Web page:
Posts Tagged ‘Customer Service’

Facebook’s Acquisition of Instagram and Small Businesses Value

Facebook announced earlier this week that it is buying the photo-sharing application Instagram for $1 billion. My mind went straight to calculating the value per employee; too many zeroes to do in my head. Turns out to be around $83 million dollars of value per employee. Intrigued to say the least, I started digging to see what made Instagram so special and how small business owners could apply the same principles to build value.fbinstagram

The first thing I learned is that Instagram customers are incredibly loyal, almost cult-like.  The application is easy to use, works very well and adds functionality that didn’t otherwise exist (cool filters).

Lesson: Give your customers ease – whether in using your service or in product functionality; excellence; and provide unique products or services, not the same old thing they can find around the corner (today, around the corner means anywhere around the globe).

The photo sharing app fills a void – the mobile market. Facebook is often criticized for its mobile interface; Instagram recognized that hole and filled it.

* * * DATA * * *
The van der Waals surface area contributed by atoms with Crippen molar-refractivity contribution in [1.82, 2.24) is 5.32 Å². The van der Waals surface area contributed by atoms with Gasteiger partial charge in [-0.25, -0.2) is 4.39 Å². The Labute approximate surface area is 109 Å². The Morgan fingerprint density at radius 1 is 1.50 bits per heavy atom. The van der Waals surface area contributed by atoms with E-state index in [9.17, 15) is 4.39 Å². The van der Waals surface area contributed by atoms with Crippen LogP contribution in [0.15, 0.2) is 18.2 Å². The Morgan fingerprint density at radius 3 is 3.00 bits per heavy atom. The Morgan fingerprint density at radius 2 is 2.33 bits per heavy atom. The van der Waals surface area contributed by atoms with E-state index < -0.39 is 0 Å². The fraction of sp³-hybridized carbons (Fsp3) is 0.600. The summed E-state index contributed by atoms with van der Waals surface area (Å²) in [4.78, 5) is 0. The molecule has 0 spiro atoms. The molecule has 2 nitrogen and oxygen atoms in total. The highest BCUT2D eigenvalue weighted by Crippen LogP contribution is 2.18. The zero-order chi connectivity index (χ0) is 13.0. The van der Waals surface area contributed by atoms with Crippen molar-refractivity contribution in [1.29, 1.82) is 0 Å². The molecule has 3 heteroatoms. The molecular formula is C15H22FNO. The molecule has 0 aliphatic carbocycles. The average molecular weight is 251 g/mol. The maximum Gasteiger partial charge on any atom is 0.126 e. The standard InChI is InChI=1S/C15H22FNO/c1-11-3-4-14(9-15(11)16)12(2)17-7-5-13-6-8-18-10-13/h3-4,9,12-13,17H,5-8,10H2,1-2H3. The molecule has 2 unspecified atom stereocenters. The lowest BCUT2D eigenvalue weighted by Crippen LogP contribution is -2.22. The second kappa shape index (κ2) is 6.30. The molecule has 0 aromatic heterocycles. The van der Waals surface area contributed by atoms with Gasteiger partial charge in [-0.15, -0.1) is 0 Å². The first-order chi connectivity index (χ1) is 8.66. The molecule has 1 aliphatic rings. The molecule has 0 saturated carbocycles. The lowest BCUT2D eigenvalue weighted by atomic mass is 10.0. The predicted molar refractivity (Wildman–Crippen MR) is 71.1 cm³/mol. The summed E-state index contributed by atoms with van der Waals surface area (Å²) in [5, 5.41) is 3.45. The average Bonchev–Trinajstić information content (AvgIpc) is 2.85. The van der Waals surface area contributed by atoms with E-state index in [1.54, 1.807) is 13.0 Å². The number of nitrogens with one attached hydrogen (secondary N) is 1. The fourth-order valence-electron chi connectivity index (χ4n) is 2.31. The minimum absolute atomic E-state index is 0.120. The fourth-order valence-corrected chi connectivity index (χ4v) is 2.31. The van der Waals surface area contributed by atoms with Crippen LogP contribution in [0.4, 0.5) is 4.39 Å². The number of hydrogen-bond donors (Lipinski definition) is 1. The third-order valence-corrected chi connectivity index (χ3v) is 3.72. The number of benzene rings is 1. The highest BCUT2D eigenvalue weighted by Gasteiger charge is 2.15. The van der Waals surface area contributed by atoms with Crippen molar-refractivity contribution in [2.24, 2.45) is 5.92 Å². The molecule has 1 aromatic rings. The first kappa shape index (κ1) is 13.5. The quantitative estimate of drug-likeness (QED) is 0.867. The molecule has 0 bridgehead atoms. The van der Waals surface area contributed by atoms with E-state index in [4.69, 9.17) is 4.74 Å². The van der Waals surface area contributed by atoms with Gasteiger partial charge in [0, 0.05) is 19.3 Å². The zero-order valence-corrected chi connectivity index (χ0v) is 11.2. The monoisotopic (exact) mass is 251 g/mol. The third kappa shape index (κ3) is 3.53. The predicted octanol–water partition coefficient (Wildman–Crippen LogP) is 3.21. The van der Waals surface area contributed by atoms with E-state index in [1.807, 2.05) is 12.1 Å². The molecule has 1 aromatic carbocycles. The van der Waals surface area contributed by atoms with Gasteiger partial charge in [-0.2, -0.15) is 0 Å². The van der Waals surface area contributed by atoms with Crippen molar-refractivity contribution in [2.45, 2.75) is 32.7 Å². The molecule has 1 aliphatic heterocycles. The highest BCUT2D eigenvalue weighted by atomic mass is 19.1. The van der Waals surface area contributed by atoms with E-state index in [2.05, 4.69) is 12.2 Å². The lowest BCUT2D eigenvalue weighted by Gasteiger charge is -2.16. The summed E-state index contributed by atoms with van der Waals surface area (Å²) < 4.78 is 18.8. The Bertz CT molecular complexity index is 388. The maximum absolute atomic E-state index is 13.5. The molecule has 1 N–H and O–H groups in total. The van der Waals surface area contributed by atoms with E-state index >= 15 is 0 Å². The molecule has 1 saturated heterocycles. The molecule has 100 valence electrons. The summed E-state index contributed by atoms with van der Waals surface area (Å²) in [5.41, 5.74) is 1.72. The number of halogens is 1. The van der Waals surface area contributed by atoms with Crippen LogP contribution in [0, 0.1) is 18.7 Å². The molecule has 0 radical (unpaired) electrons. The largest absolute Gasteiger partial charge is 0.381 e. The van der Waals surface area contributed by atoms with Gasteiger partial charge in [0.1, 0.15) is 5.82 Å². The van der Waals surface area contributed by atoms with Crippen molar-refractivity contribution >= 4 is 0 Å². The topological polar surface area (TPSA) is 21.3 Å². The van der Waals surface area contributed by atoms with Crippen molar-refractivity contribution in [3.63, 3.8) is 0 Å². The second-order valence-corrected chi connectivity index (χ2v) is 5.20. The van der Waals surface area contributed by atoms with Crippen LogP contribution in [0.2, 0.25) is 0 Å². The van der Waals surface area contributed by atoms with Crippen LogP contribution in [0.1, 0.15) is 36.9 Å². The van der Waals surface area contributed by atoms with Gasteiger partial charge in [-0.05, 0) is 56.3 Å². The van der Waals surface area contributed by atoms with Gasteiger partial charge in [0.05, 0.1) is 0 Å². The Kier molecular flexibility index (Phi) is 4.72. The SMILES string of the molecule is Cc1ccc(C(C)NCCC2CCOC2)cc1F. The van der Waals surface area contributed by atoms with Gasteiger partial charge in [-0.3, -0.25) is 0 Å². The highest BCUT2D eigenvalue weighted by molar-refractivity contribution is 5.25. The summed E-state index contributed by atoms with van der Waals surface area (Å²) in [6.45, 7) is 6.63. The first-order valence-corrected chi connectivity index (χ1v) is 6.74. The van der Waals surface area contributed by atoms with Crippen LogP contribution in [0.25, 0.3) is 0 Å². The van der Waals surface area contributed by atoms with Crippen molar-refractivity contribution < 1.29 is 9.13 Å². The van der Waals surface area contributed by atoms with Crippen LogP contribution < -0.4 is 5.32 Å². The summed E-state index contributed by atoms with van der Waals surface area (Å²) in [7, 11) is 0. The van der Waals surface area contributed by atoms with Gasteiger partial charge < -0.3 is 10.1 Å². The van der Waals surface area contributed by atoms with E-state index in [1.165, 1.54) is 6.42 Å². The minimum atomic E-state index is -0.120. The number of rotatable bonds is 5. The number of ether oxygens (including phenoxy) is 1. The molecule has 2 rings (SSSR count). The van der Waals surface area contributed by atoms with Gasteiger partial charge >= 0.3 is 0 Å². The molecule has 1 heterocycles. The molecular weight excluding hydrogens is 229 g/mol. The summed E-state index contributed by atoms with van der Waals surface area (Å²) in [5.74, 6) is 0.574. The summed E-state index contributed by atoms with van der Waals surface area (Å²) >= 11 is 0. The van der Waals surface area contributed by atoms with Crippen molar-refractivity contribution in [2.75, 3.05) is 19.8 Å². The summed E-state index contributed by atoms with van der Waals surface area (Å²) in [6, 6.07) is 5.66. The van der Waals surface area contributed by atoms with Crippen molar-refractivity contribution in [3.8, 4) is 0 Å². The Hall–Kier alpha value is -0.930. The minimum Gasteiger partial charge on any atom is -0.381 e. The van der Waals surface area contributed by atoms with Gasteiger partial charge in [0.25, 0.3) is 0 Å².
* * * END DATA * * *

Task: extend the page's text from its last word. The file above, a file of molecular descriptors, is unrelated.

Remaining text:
Lesson: Look for voids in your marketplace; walk through your industry’s typical customer experience from the customer’s viewpoint; what elements are missing? Where does the customer need to make a leap, or do some extra work? Fill the void and make your customers’ lives easier. You’ll increase loyalty and become that “why didn’t someone think of this sooner?” company, which increases company value.

Instagram founders decided early on (a whopping two years ago!) to be really good at one thing: mobile photo sharing. They stripped productivity out of a previous application to focus solely on a cool app allowing mobile users to share and edit photos.

Lesson: Make a conscious decision about what your company is all about and do it with excellence. Instagram is a one-product company but you can have many products or services focused on an experience; Wal-Mart has millions of products but the focus is the same for all:  low prices, wide selection. Decide and act in line with that decision.

30 million users have chosen Instagram and now Facebook has chosen them, as well. They must be doing something right; select at least one lesson to apply to your business. Let me know how it grows.



 – Helen Dutton, Business Coach

The Big Picture in Small Business Competition

Car sales is an interesting business. One dealer sells the exact same large ticket item as the next, yet most of us have strong preferences for one dealer over another; small business competition is high.  Since it’s not the product that makes the difference, it has to be everything else. Interesting, when the investment in the product is so high.